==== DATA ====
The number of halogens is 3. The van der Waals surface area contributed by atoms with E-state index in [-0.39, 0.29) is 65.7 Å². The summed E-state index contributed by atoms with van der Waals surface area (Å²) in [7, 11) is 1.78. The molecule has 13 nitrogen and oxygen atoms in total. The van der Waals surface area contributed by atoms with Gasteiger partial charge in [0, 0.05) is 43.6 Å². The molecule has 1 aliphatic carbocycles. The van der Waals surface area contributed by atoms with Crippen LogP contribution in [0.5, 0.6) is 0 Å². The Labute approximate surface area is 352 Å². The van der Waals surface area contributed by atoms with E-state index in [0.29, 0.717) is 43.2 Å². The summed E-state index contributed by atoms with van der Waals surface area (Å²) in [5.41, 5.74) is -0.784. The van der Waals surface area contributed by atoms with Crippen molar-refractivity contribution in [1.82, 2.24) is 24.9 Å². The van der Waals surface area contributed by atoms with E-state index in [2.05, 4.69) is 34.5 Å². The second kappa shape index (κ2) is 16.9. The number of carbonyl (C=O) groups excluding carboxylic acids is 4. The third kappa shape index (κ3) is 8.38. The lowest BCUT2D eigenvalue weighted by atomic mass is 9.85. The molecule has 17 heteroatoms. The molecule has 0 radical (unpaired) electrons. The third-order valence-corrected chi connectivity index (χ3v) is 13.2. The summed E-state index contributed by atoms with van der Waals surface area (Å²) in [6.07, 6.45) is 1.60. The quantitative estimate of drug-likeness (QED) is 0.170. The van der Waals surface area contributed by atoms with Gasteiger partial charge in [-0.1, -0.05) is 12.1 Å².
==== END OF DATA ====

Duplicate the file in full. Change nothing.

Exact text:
The number of halogens is 3. The van der Waals surface area contributed by atoms with E-state index in [-0.39, 0.29) is 65.7 Å². The summed E-state index contributed by atoms with van der Waals surface area (Å²) in [7, 11) is 1.78. The molecule has 13 nitrogen and oxygen atoms in total. The van der Waals surface area contributed by atoms with Gasteiger partial charge in [0, 0.05) is 43.6 Å². The molecule has 1 aliphatic carbocycles. The van der Waals surface area contributed by atoms with Crippen LogP contribution in [0.5, 0.6) is 0 Å². The Labute approximate surface area is 352 Å². The van der Waals surface area contributed by atoms with E-state index in [0.29, 0.717) is 43.2 Å². The summed E-state index contributed by atoms with van der Waals surface area (Å²) in [5.41, 5.74) is -0.784. The van der Waals surface area contributed by atoms with Crippen molar-refractivity contribution in [1.82, 2.24) is 24.9 Å². The van der Waals surface area contributed by atoms with E-state index in [2.05, 4.69) is 34.5 Å². The second kappa shape index (κ2) is 16.9. The number of carbonyl (C=O) groups excluding carboxylic acids is 4. The third kappa shape index (κ3) is 8.38. The lowest BCUT2D eigenvalue weighted by atomic mass is 9.85. The molecule has 17 heteroatoms. The molecule has 0 radical (unpaired) electrons. The third-order valence-corrected chi connectivity index (χ3v) is 13.2. The summed E-state index contributed by atoms with van der Waals surface area (Å²) in [6.07, 6.45) is 1.60. The quantitative estimate of drug-likeness (QED) is 0.170. The van der Waals surface area contributed by atoms with Gasteiger partial charge in [-0.1, -0.05) is 12.1 Å².